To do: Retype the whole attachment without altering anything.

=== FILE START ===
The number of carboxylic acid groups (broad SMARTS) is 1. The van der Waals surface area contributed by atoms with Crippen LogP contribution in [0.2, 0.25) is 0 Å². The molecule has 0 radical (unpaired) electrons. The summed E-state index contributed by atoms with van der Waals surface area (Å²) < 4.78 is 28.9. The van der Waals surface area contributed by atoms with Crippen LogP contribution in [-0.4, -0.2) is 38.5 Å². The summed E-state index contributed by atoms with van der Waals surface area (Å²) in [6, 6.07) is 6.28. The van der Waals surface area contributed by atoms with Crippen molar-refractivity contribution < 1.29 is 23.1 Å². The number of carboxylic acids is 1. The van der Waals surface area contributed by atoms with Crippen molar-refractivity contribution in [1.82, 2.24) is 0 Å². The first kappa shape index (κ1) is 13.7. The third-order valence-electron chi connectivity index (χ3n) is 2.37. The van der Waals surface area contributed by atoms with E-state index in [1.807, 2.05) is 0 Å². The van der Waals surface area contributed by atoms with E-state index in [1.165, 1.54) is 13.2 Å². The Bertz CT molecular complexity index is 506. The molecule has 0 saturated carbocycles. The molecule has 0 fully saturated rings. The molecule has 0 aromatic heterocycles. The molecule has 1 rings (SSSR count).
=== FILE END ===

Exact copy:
The number of carboxylic acid groups (broad SMARTS) is 1. The van der Waals surface area contributed by atoms with Crippen LogP contribution in [0.2, 0.25) is 0 Å². The molecule has 0 radical (unpaired) electrons. The summed E-state index contributed by atoms with van der Waals surface area (Å²) < 4.78 is 28.9. The van der Waals surface area contributed by atoms with Crippen LogP contribution in [-0.4, -0.2) is 38.5 Å². The summed E-state index contributed by atoms with van der Waals surface area (Å²) in [6, 6.07) is 6.28. The van der Waals surface area contributed by atoms with Crippen molar-refractivity contribution < 1.29 is 23.1 Å². The number of carboxylic acids is 1. The van der Waals surface area contributed by atoms with Crippen molar-refractivity contribution in [1.82, 2.24) is 0 Å². The first kappa shape index (κ1) is 13.7. The third-order valence-electron chi connectivity index (χ3n) is 2.37. The van der Waals surface area contributed by atoms with E-state index in [1.807, 2.05) is 0 Å². The van der Waals surface area contributed by atoms with E-state index in [1.165, 1.54) is 13.2 Å². The Bertz CT molecular complexity index is 506. The molecule has 0 saturated carbocycles. The molecule has 0 fully saturated rings. The molecule has 0 aromatic heterocycles. The molecule has 1 rings (SSSR count).